We humans predictably err as our rationality is bounded. Within the bound we behave well and at time our behaviour seems Irrational due to certain economic and social forces.
Our brains are lazy so people love doing nothing and due to this fact choice design plays a pivotal role in our lives.
We seldom change default settings of our phone, TV or life as we are marred by status-quo bias, which we commonly call as inertia.
So in order to take advantage of this, give people simple decisions to make and make a default choice for them… chances are they will stick with the same.
Even if we intend to change, that’s only a bit, we opt for a path of least resistance, and later our brain tells us stories to build coherence with our actions in self-support.
Thus our forecasts about change and impact are flawed and biased.
Most of our plans that we make to work on a project has something called “planning fallacy”, that tells us that we have a systemic tendency towards unrealistic-optimism about the time it’ll take to complete a project…. strangely enough this will happen to you even if you know about planning fallacy!
Simple economic theory suggests, incentives are the key drivers of economic forces, but we human are also subjected to social forces, so in addition of responding to incentives humans also get influenced by nudges.
Thus context is much more powerful than cognition. People make good choices in context in which they have, (a) experience (b) good information (c) prompt feedback.
Whatever we experience is essentially a smart-aggregation of our memory over time.
We don’t remember or recall everything in a particular experience. What matters most in any experience is: (a) priming: how the experience started (b) peaks: what were the high-points in that experience (c) end-point: how did the experience ended?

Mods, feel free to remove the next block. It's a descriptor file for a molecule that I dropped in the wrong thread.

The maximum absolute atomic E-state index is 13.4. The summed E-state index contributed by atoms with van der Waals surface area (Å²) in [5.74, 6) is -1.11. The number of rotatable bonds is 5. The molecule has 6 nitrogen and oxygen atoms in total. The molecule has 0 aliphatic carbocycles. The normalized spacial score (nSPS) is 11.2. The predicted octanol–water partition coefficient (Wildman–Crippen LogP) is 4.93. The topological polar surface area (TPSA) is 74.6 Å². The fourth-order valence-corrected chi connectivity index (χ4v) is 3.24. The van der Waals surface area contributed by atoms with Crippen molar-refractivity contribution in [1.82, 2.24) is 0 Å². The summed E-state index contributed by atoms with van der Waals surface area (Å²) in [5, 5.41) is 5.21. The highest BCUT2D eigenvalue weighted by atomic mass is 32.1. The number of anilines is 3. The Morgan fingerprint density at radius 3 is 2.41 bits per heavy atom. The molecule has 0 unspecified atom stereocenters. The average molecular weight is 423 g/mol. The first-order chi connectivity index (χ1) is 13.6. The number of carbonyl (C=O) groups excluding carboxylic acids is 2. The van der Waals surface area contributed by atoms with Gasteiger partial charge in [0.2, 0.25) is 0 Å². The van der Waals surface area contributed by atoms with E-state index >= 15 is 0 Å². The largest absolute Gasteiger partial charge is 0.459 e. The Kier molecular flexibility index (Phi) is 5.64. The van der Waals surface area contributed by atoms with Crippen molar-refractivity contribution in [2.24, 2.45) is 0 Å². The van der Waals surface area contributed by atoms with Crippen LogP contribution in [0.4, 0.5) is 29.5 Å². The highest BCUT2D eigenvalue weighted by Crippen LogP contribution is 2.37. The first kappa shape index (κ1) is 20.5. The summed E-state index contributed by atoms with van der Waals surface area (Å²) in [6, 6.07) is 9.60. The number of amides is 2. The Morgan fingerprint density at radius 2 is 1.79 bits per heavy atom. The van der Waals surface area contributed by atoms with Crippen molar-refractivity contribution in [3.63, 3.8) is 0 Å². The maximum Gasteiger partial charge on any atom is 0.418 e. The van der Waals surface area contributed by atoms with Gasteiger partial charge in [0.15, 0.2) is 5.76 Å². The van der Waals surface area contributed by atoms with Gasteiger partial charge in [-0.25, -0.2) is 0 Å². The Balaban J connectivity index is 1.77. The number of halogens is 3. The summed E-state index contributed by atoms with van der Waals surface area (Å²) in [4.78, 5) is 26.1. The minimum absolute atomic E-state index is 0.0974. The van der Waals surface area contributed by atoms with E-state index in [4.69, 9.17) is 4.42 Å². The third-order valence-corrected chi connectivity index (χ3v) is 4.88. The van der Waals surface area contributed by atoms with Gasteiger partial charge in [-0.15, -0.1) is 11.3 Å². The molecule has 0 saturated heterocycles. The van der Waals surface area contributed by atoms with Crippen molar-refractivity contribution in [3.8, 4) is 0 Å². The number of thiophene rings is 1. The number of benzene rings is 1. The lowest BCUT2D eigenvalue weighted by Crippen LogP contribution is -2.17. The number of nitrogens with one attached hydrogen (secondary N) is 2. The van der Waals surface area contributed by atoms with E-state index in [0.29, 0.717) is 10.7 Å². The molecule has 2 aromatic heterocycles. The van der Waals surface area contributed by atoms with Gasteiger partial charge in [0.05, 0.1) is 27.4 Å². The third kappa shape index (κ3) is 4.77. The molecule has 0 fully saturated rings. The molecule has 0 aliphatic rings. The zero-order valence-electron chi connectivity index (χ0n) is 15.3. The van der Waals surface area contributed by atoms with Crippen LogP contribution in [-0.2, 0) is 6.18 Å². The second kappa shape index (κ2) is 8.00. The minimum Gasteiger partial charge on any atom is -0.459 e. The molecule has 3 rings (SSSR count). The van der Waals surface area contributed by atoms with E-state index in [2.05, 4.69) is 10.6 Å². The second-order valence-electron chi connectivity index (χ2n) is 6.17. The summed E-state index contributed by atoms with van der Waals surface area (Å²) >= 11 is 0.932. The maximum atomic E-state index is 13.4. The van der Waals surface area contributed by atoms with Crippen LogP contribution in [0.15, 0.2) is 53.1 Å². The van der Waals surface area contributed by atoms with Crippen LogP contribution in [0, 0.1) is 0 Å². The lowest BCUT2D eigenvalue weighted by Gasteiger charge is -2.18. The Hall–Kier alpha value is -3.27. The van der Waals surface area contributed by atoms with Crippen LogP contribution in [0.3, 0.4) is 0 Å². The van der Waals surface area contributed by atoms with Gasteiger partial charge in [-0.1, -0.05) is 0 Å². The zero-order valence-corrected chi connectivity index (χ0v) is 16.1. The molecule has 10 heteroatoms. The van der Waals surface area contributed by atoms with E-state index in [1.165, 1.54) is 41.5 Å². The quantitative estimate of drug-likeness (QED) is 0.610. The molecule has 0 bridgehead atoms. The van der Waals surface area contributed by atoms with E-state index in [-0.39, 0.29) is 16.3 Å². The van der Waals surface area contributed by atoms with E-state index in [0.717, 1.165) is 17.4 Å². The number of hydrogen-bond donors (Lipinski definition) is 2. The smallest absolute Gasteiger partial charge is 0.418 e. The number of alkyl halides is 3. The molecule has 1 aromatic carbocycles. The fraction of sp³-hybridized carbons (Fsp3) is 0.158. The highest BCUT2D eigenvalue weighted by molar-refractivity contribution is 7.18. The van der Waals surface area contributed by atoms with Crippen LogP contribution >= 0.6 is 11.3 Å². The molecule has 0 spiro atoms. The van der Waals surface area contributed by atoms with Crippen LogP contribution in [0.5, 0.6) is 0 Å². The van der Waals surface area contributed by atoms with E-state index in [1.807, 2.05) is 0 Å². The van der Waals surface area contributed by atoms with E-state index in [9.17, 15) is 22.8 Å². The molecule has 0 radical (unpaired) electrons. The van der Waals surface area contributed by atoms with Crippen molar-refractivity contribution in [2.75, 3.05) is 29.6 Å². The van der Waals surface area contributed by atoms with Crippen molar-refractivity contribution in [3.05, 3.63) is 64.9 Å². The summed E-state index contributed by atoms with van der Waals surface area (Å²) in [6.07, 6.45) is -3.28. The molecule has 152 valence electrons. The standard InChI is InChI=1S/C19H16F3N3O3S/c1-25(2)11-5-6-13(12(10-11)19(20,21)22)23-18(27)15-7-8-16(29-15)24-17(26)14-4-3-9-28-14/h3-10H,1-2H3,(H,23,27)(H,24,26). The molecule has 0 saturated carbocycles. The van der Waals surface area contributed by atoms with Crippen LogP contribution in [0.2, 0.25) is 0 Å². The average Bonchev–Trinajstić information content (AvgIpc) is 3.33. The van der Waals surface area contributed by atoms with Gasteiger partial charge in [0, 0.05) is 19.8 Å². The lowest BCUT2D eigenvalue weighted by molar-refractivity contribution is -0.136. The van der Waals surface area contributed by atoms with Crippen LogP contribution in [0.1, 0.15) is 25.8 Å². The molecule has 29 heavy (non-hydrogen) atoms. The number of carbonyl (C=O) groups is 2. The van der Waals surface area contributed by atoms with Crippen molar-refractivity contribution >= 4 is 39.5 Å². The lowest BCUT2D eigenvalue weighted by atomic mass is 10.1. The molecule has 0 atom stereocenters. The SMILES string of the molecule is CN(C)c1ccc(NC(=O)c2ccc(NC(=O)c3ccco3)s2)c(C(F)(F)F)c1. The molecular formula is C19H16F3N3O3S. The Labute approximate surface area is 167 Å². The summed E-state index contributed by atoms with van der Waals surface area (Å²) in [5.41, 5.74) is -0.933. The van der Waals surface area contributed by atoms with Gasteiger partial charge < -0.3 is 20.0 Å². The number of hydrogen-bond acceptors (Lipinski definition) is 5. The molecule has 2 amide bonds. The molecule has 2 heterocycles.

Because prime-peak-end points are the ones that matter most hence, it is important to bring certain break or reset points to make the experience less prolonged and more memorable.
Also normally we have duration-neglect to it to have good-experiences in smaller packages, rather than a very good bigger experience ending on a low note thus spoiling the whole fun with no regards for the time, we had fun for long.
That’s a bit unfair but so is the life
Similarly, we are prone to perceptual as well as cognitive illusions and we do get befooled by them quite occasionally.
In nutshell, irrationality is part and parcel of life, if we observe it ourselves, there is nothing wrong with us, but it does mean that our understanding of human behaviour can be improved by appreciating how people systematically go wrong.
So when stakes are high… Think hard, go slow.
Shekhar Chandra is an IIT-Delhi alumnus.He has over a decade of entrepreneurial experience and leadership excellence. He is also a member of Big Wire team. Reach him at YouLEAD)